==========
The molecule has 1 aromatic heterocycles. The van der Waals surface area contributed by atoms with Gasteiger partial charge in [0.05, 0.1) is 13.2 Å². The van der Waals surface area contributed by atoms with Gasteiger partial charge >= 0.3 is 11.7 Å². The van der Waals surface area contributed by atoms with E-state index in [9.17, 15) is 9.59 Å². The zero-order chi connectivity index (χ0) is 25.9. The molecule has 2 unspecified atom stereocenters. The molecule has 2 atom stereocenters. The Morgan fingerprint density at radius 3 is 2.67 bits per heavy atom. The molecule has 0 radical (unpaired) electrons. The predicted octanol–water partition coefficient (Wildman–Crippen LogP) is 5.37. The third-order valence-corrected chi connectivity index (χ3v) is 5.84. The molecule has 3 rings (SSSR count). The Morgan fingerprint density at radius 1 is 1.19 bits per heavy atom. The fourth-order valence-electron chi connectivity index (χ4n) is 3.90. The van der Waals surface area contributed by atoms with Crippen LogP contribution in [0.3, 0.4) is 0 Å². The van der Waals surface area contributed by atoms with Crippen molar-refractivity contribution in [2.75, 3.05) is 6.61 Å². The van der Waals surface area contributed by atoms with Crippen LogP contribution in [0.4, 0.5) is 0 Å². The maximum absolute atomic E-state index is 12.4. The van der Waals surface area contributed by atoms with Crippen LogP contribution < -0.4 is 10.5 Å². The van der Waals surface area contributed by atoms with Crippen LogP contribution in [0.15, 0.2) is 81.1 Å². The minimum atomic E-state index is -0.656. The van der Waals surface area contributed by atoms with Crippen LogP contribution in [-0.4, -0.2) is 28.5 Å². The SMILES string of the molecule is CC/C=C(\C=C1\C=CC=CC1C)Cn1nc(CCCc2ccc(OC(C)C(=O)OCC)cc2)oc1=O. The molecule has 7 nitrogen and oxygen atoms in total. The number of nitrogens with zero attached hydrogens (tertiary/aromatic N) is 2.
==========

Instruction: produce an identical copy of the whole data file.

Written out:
The molecule has 1 aromatic heterocycles. The van der Waals surface area contributed by atoms with Gasteiger partial charge in [0.05, 0.1) is 13.2 Å². The van der Waals surface area contributed by atoms with Gasteiger partial charge >= 0.3 is 11.7 Å². The van der Waals surface area contributed by atoms with E-state index in [9.17, 15) is 9.59 Å². The zero-order chi connectivity index (χ0) is 25.9. The molecule has 2 unspecified atom stereocenters. The molecule has 2 atom stereocenters. The Morgan fingerprint density at radius 3 is 2.67 bits per heavy atom. The molecule has 0 radical (unpaired) electrons. The predicted octanol–water partition coefficient (Wildman–Crippen LogP) is 5.37. The third-order valence-corrected chi connectivity index (χ3v) is 5.84. The molecule has 3 rings (SSSR count). The Morgan fingerprint density at radius 1 is 1.19 bits per heavy atom. The fourth-order valence-electron chi connectivity index (χ4n) is 3.90. The van der Waals surface area contributed by atoms with Crippen LogP contribution in [0.3, 0.4) is 0 Å². The van der Waals surface area contributed by atoms with Crippen molar-refractivity contribution in [2.75, 3.05) is 6.61 Å². The van der Waals surface area contributed by atoms with Crippen LogP contribution in [0.4, 0.5) is 0 Å². The maximum absolute atomic E-state index is 12.4. The van der Waals surface area contributed by atoms with Crippen LogP contribution < -0.4 is 10.5 Å². The van der Waals surface area contributed by atoms with Crippen LogP contribution in [0.15, 0.2) is 81.1 Å². The minimum atomic E-state index is -0.656. The van der Waals surface area contributed by atoms with Crippen LogP contribution in [-0.4, -0.2) is 28.5 Å². The SMILES string of the molecule is CC/C=C(\C=C1\C=CC=CC1C)Cn1nc(CCCc2ccc(OC(C)C(=O)OCC)cc2)oc1=O. The molecule has 7 nitrogen and oxygen atoms in total. The number of nitrogens with zero attached hydrogens (tertiary/aromatic N) is 2.